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Report: IBM considering offloading POWER chip manufacturing

updated 06:04 pm EST, Fri February 7, 2014

Sale or partnership considered for poorly performing IBM department

According to sources familiar with the matter, IBM is pondering a sale of its semiconductor manufacturing facilities and business. The poorly-performing unit makes chips for IBM's own servers, as well as a limited amount of chips for other companies, with the major consumer of the chips being Nintendo, which uses POWER chips in its current Wii-U console.

The POWER family of processors were initially developed in the late 1980s and are still in active development now, nearly 25 years later. In the beginning, they utilized the POWER instruction set architecture (ISA), but that evolved into PowerPC in later generations and then to the current Power Architecture.

IBM still manufactures the POWER-series processor, an older version of which appeared in Apple's PowerPC line, as well as in Microsoft's Xbox 360. IBM's chip manufacturing process generated about $1.75 billion in sales, but dragged on the company's financials to the tune of $130 million after costs.

The Financial Times believes that IBM has assigned investment consultants Goldman Sachs to postulate scenarios for the chip manufacturing division. The company could either sell, or seek a partner for the wing, with GlobalFoundries and TSMC spoken of as potential suitors.

By Electronista Staff
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  1. The Vicar

    Junior Member

    Joined: 07-01-09

    Remember when Apple abandoned PowerPC and that VP of IBM made a statement to the press along the lines of "we don't know why Apple is complaining that the PowerPC chips are stagnating. We could have made them faster and better at any time, all they had to do was ask."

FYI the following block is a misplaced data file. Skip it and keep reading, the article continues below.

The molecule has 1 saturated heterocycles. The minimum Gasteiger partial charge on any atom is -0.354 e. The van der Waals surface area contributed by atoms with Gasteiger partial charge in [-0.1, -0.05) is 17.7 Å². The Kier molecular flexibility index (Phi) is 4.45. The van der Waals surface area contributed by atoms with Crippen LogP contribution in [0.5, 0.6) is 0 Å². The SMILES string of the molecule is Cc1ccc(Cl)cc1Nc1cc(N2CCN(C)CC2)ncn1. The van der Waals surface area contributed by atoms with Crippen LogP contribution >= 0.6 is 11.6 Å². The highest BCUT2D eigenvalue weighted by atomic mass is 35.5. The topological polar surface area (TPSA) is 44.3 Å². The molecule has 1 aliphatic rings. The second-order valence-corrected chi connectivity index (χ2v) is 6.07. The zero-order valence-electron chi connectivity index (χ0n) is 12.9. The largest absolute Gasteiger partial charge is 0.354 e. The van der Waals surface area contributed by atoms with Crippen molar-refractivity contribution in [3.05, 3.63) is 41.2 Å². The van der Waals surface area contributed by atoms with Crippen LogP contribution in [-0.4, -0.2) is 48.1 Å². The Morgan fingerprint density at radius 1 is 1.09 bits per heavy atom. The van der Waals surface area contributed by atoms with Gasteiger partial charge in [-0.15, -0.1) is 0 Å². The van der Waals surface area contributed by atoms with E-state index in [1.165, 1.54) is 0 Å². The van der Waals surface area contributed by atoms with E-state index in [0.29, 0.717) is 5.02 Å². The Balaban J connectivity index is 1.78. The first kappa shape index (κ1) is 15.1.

IBM and Motorola ("let's standardize our entire business on PCs instead of Macs to make sure our competitors get a subsidy from us")... Apple sure chose a pair of clueless wonders to build CPUs for their earlier lines. With that history, it's only a matter of time before Intel reveals some kind of boneheaded idiocy. (Not that there haven't been plenty in the past, but the big ones are all PRE-Apple.)

  1. DiabloConQueso

    Fresh-Faced Recruit

    Joined: 06-11-08

    Apple complained that the PowerPC line was stagnating because IBM couldn't provide them with a roadmap beyond a year or two demonstrating the future of the processor, as opposed to Intel, who was happy to share with Apple what they intended to be doing with CPUs as far as 5 to 10 years out.

    When you're as meticulous and innovative as Apple, having some ballpark idea of what your goals need to be that far down the road is paramount to success.

  1. Charles Martin

    MacNN Editor

    Joined: 08-04-01

    I remember that a lot of people were pretty horrified to discover that Apple was going to jump ship, join "the enemy" and in fact had been testing the possibility of running on other chips for years ahead of the move.

    In hindsight, it was yet *another* example of Apple knows best, and knows it way before users/the press/the public knew it. Like Apple itself, Intel isn't perfect -- but the progress it has made over the last ten years is really nothing short of remarkable, and has benefitted Mac and non-Mac user alike.

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